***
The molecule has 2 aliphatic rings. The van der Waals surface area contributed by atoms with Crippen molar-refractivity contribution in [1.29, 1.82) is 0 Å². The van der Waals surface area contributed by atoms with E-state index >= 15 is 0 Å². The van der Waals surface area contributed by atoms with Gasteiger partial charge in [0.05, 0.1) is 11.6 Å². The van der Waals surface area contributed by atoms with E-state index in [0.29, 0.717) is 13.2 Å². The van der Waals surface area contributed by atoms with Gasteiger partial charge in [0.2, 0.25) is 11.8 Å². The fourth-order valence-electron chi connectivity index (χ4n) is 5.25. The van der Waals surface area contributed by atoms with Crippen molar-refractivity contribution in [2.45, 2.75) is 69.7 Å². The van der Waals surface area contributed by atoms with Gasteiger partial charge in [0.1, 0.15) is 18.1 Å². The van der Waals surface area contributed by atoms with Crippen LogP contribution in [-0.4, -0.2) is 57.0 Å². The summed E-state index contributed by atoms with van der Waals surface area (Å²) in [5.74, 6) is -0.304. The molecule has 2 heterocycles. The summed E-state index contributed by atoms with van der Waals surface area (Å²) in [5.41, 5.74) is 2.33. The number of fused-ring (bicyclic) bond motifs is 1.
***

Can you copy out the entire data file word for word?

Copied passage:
The molecule has 2 aliphatic rings. The van der Waals surface area contributed by atoms with Crippen molar-refractivity contribution in [1.29, 1.82) is 0 Å². The van der Waals surface area contributed by atoms with E-state index >= 15 is 0 Å². The van der Waals surface area contributed by atoms with Gasteiger partial charge in [0.05, 0.1) is 11.6 Å². The van der Waals surface area contributed by atoms with E-state index in [0.29, 0.717) is 13.2 Å². The van der Waals surface area contributed by atoms with Gasteiger partial charge in [0.2, 0.25) is 11.8 Å². The fourth-order valence-electron chi connectivity index (χ4n) is 5.25. The van der Waals surface area contributed by atoms with Crippen molar-refractivity contribution in [2.45, 2.75) is 69.7 Å². The van der Waals surface area contributed by atoms with Gasteiger partial charge in [0.1, 0.15) is 18.1 Å². The van der Waals surface area contributed by atoms with Crippen LogP contribution in [-0.4, -0.2) is 57.0 Å². The summed E-state index contributed by atoms with van der Waals surface area (Å²) in [5.74, 6) is -0.304. The molecule has 2 heterocycles. The summed E-state index contributed by atoms with van der Waals surface area (Å²) in [5.41, 5.74) is 2.33. The number of fused-ring (bicyclic) bond motifs is 1.